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  21. Such a great collection! Thanks!

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  22. Wow, fantastic post Meredith! Knowing how editors work helps a LOT! Thanks for sharing.

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  23. Thank you, Meredith, for this golden advice! I love hearing a behind-the-scenes story straight from the editor's "mouth." So valuable.

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  24. Thanks Meredith for sharing your valuable insight into the process of selling a manuscript...As authors, we just want to tell our story. Seldom, did I consider the publishing questions; what sells a story or makes it a good buy? ..I enjoyed your post and suggestions!

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  25. Thank you for this post on comparison books and the importance of finding them.

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  26. Great post! Thanks, Meredith, for sharing your insight into how an editor goes about "selling" a proposal. These comp titles also make good mentor texts. And I'm glad there will be a picture book out about Admiral Grace Hopper soon.

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  27. Thanks for the window into your world. I did not realize the true significance of comp titles until now.
    Thanks for your post, Meredith!

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  28. Wow. This is really good advice. It has me thinking about comp titles for my manuscripts. Thanks for a behind- the- scenes look at publishing.

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  29. Thanks, Meredith! I love biographies, specially when they're done in such creative ways like these on your list. I have an idea for one but it hasn't made it's way to the computer yet. Your post made me think about comps for my WIP, and finding them, the really good, spot on comps, doesn't seem like an easy task.

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  30. Thanks so much for this amazing post, Meredith! It was incredible to get this perspective. Thanks for sharing your secret- provide the best, most relevant comp titles! After this post, I know we're all on it!

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  31. I'm working on a pb biography so this post was extremely helpful! Thank you Meredith! I look forward to reading about the amazing Grace ;)

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  32. I recently realized how much I love picture book biographies! Thank you for suggesting a few I haven't read already and reminding me of how powerful a short biography can be!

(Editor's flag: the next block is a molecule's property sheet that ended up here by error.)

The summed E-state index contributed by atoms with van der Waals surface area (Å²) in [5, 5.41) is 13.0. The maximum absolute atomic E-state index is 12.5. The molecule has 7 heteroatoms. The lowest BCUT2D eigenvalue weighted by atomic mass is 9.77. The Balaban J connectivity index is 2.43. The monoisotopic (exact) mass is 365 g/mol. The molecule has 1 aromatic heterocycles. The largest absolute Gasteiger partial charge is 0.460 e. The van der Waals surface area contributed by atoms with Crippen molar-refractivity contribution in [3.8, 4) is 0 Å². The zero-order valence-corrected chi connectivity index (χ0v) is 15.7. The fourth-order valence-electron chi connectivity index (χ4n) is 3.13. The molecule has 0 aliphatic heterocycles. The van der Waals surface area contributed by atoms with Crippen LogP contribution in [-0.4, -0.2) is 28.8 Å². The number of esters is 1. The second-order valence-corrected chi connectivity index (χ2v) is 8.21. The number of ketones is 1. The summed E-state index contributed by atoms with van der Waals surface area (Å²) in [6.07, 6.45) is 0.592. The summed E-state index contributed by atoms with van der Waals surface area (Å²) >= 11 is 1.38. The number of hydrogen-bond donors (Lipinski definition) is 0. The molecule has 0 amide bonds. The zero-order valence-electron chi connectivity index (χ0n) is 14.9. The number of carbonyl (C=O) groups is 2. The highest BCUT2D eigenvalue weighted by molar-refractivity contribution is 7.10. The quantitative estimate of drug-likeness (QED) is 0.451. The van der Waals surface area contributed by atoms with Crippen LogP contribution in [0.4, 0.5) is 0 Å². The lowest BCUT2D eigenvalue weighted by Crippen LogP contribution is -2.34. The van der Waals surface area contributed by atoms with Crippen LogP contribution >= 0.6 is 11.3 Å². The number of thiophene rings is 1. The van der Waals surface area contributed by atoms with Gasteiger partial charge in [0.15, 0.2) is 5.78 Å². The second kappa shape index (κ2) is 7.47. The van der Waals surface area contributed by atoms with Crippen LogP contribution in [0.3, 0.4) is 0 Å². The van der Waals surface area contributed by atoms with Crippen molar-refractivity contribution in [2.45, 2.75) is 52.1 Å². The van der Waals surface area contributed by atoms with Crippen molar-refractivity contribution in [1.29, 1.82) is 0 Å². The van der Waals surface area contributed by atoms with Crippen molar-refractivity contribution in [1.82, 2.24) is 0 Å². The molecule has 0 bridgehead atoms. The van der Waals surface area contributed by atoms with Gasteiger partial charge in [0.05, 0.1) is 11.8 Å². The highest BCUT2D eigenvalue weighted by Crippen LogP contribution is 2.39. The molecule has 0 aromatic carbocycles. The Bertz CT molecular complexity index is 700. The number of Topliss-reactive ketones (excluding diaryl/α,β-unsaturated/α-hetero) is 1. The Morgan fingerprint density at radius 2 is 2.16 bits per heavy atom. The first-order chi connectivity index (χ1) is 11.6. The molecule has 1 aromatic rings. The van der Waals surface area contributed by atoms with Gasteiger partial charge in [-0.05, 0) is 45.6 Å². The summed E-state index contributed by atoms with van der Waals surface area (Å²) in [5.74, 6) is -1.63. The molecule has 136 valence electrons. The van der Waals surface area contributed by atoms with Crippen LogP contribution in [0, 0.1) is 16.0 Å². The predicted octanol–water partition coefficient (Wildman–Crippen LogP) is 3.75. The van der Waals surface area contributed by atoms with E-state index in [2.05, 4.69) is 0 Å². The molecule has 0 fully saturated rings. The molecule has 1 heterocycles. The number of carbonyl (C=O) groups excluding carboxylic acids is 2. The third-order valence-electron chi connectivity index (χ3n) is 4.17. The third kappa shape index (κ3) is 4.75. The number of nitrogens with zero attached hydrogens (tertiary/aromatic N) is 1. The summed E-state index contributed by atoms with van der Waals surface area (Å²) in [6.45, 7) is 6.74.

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  33. I've often wondered how an editor convinces others about a beloved book. Comp titles sound like a great tool in the arsenal.

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  34. Including comparable titles is a great idea. Thank you, Meredith, for listing some of your favorite PBs.

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  35. Thank you Meredith for the helpful advice. I do that (write comps) sometimes in my query letters...and I will now do it every time:>

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  36. Fascinating glimpse into the acquisitions process, Meredith. Thank you - and I love the list you've provided for ReFoReMo!

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  37. Great post, Meredith. Several of my favorites listed here! It's got me thinking about comp titles for my manuscripts too.

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  38. Thank you Meredith! Listing comp titles in the cover letter, great tip! Interesting to hear what goes into acquiring a story. Thanks again!

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  39. Oh, I can't wait to read about Grace Hopper!

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  40. Great advice, Meredith, and a great list of titles. Looking forward to reading Sterling's first PB biography in May!

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  41. Thank you Meredith. This is very good information. I am about to write my first cover letter. I can't wait to read your suggested titles.